Mechanisms Involved in the Development and Healing of Diabetic Foot Ulceration

Thanh Dinh; Francesco Tecilazich; Antonios Kafanas; John Doupis; Charalambos Gnardellis; Ermelindo Leal; Ana Tellechea; Leena Pradhan; Thomas E. Lyons; John M. Giurini; Aristidis Veves


Diabetes. 2012;61(11):2937-2947. 

In This Article

Abstract and Introduction


We examined the role of vascular function and inflammation in the development and failure to heal diabetic foot ulcers (DFUs). We followed 104 diabetic patients for a period of 18.4 ± 10.8 months. At the beginning of the study, we evaluated vascular reactivity and serum inflammatory cytokines and growth factors. DFUs developed in 30 (29%) patients. DFU patients had more severe neuropathy, higher white blood cell count, and lower endothelium-dependent and -independent vasodilation in the macrocirculation. Complete ulcer healing was achieved in 16 (53%) patients, whereas 13 (47%) patients did not heal. There were no differences in the above parameters between the two groups, but patients whose ulcers failed to heal had higher tumor necrosis factor-α, monocyte chemoattractant protein-1, matrix metallopeptidase 9 (MMP-9), and fibroblast growth factor 2 serum levels when compared with those who healed. Skin biopsy analysis showed that compared with control subjects, diabetic patients had increased immune cell infiltration, expression of MMP-9, and protein tyrosine phosphatase-1B (PTP1B), which negatively regulates the signaling of insulin, leptin, and growth factors. We conclude that increased inflammation, expression of MMP-9, PTP1B, and aberrant growth factor levels are the main factors associated with failure to heal DFUs. Targeting these factors may prove helpful in the management of DFUs.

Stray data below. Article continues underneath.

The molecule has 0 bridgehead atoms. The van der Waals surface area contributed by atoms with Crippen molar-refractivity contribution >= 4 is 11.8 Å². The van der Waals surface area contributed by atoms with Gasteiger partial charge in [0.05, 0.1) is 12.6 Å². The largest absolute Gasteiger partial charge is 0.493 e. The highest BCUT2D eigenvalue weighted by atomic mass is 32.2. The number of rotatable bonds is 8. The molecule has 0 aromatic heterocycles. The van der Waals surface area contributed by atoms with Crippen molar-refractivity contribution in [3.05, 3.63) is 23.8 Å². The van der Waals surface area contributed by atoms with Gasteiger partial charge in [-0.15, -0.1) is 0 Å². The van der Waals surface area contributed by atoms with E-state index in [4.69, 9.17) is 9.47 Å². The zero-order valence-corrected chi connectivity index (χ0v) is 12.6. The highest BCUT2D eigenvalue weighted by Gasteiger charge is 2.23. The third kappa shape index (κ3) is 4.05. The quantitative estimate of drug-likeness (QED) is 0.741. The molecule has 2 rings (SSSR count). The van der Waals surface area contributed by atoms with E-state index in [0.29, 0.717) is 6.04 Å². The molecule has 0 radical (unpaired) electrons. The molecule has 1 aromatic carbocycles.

Diabetic foot ulcers (DFUs) are one of the most common and serious complications of diabetes and affects 15% of all diabetic patients, leading to >80,000 amputations per year in the U.S. and results in a high financial burden.[1,2] Neuropathy, peripheral vascular disease, and reduced resistance to infection are recognized risk factors leading to the development of DFUs, which have all the characteristics of a chronic wound.[3,4]

In the current study, we have well characterized and prospectively followed-up a large number of diabetic patients, the majority of whom were at risk for developing foot ulceration. Our main hypothesis was that changes in the peripheral nerve function and the diabetes-associated proinflammatory state are related not only to the development of DFUs but also to wound-healing failure.